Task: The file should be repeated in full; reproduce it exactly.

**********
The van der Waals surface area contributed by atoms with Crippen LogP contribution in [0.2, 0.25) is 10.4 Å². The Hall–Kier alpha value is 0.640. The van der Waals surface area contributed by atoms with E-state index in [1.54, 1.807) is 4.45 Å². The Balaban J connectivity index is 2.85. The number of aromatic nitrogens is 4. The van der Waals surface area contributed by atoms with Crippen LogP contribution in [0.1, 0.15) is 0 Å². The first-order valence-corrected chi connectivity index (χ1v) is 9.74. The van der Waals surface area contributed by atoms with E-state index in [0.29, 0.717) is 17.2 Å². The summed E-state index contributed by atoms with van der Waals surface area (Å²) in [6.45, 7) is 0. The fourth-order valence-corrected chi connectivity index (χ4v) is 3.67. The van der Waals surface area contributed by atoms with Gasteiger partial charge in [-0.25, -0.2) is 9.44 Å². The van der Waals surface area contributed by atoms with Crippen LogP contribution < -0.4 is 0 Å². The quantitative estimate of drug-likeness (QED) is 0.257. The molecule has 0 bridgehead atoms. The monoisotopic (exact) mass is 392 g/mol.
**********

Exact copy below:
The van der Waals surface area contributed by atoms with Crippen LogP contribution in [0.2, 0.25) is 10.4 Å². The Hall–Kier alpha value is 0.640. The van der Waals surface area contributed by atoms with E-state index in [1.54, 1.807) is 4.45 Å². The Balaban J connectivity index is 2.85. The number of aromatic nitrogens is 4. The van der Waals surface area contributed by atoms with Crippen LogP contribution in [0.1, 0.15) is 0 Å². The first-order valence-corrected chi connectivity index (χ1v) is 9.74. The van der Waals surface area contributed by atoms with E-state index in [0.29, 0.717) is 17.2 Å². The summed E-state index contributed by atoms with van der Waals surface area (Å²) in [6.45, 7) is 0. The fourth-order valence-corrected chi connectivity index (χ4v) is 3.67. The van der Waals surface area contributed by atoms with Gasteiger partial charge in [-0.25, -0.2) is 9.44 Å². The van der Waals surface area contributed by atoms with Crippen LogP contribution < -0.4 is 0 Å². The quantitative estimate of drug-likeness (QED) is 0.257. The molecule has 0 bridgehead atoms. The monoisotopic (exact) mass is 392 g/mol.